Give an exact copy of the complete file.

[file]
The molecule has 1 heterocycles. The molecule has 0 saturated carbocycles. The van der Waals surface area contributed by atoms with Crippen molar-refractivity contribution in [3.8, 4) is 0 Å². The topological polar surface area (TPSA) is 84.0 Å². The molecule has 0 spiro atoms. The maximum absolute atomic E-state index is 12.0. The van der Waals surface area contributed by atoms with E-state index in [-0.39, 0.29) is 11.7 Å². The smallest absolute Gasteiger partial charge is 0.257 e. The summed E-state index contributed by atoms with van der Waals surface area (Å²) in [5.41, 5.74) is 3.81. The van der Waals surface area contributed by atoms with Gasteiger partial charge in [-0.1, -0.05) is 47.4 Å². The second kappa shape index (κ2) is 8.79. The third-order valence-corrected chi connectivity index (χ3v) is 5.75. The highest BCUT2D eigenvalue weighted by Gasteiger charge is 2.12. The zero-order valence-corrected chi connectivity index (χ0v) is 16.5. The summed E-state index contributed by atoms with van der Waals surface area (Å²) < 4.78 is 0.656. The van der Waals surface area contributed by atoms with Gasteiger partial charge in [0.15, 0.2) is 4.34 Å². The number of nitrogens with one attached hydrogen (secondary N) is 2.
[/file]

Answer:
The molecule has 1 heterocycles. The molecule has 0 saturated carbocycles. The van der Waals surface area contributed by atoms with Crippen molar-refractivity contribution in [3.8, 4) is 0 Å². The topological polar surface area (TPSA) is 84.0 Å². The molecule has 0 spiro atoms. The maximum absolute atomic E-state index is 12.0. The van der Waals surface area contributed by atoms with E-state index in [-0.39, 0.29) is 11.7 Å². The smallest absolute Gasteiger partial charge is 0.257 e. The summed E-state index contributed by atoms with van der Waals surface area (Å²) in [5.41, 5.74) is 3.81. The van der Waals surface area contributed by atoms with Gasteiger partial charge in [-0.1, -0.05) is 47.4 Å². The second kappa shape index (κ2) is 8.79. The third-order valence-corrected chi connectivity index (χ3v) is 5.75. The highest BCUT2D eigenvalue weighted by Gasteiger charge is 2.12. The zero-order valence-corrected chi connectivity index (χ0v) is 16.5. The summed E-state index contributed by atoms with van der Waals surface area (Å²) < 4.78 is 0.656. The van der Waals surface area contributed by atoms with Gasteiger partial charge in [0.15, 0.2) is 4.34 Å². The number of nitrogens with one attached hydrogen (secondary N) is 2.